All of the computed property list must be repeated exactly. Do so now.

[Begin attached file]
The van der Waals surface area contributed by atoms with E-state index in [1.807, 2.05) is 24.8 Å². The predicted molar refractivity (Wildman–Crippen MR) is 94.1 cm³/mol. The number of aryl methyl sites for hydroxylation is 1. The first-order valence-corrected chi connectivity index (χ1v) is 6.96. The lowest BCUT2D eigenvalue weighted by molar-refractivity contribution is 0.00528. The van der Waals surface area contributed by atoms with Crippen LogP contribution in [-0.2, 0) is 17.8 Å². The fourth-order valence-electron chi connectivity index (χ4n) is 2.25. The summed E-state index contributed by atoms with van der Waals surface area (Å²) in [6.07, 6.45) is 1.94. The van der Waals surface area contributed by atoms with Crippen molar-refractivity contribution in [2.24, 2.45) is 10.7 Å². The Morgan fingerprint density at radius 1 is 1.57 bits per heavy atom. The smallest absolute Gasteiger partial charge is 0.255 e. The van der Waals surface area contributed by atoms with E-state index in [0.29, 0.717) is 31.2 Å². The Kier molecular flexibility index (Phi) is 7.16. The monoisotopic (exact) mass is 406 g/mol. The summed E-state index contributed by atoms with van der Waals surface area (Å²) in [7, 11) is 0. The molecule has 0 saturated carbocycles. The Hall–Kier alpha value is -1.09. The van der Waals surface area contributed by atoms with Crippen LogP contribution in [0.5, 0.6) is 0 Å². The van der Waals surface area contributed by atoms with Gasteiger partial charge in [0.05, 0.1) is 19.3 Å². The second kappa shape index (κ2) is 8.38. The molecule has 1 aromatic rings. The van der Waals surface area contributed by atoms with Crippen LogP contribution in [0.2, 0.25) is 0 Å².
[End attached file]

The van der Waals surface area contributed by atoms with E-state index in [1.807, 2.05) is 24.8 Å². The predicted molar refractivity (Wildman–Crippen MR) is 94.1 cm³/mol. The number of aryl methyl sites for hydroxylation is 1. The first-order valence-corrected chi connectivity index (χ1v) is 6.96. The lowest BCUT2D eigenvalue weighted by molar-refractivity contribution is 0.00528. The van der Waals surface area contributed by atoms with Crippen LogP contribution in [-0.2, 0) is 17.8 Å². The fourth-order valence-electron chi connectivity index (χ4n) is 2.25. The summed E-state index contributed by atoms with van der Waals surface area (Å²) in [6.07, 6.45) is 1.94. The van der Waals surface area contributed by atoms with Crippen molar-refractivity contribution in [2.24, 2.45) is 10.7 Å². The Morgan fingerprint density at radius 1 is 1.57 bits per heavy atom. The smallest absolute Gasteiger partial charge is 0.255 e. The van der Waals surface area contributed by atoms with E-state index in [0.29, 0.717) is 31.2 Å². The Kier molecular flexibility index (Phi) is 7.16. The monoisotopic (exact) mass is 406 g/mol. The summed E-state index contributed by atoms with van der Waals surface area (Å²) in [7, 11) is 0. The molecule has 0 saturated carbocycles. The Hall–Kier alpha value is -1.09. The van der Waals surface area contributed by atoms with Crippen LogP contribution in [0.5, 0.6) is 0 Å². The van der Waals surface area contributed by atoms with Gasteiger partial charge in [0.05, 0.1) is 19.3 Å². The second kappa shape index (κ2) is 8.38. The molecule has 1 aromatic rings. The van der Waals surface area contributed by atoms with Crippen LogP contribution in [0.2, 0.25) is 0 Å².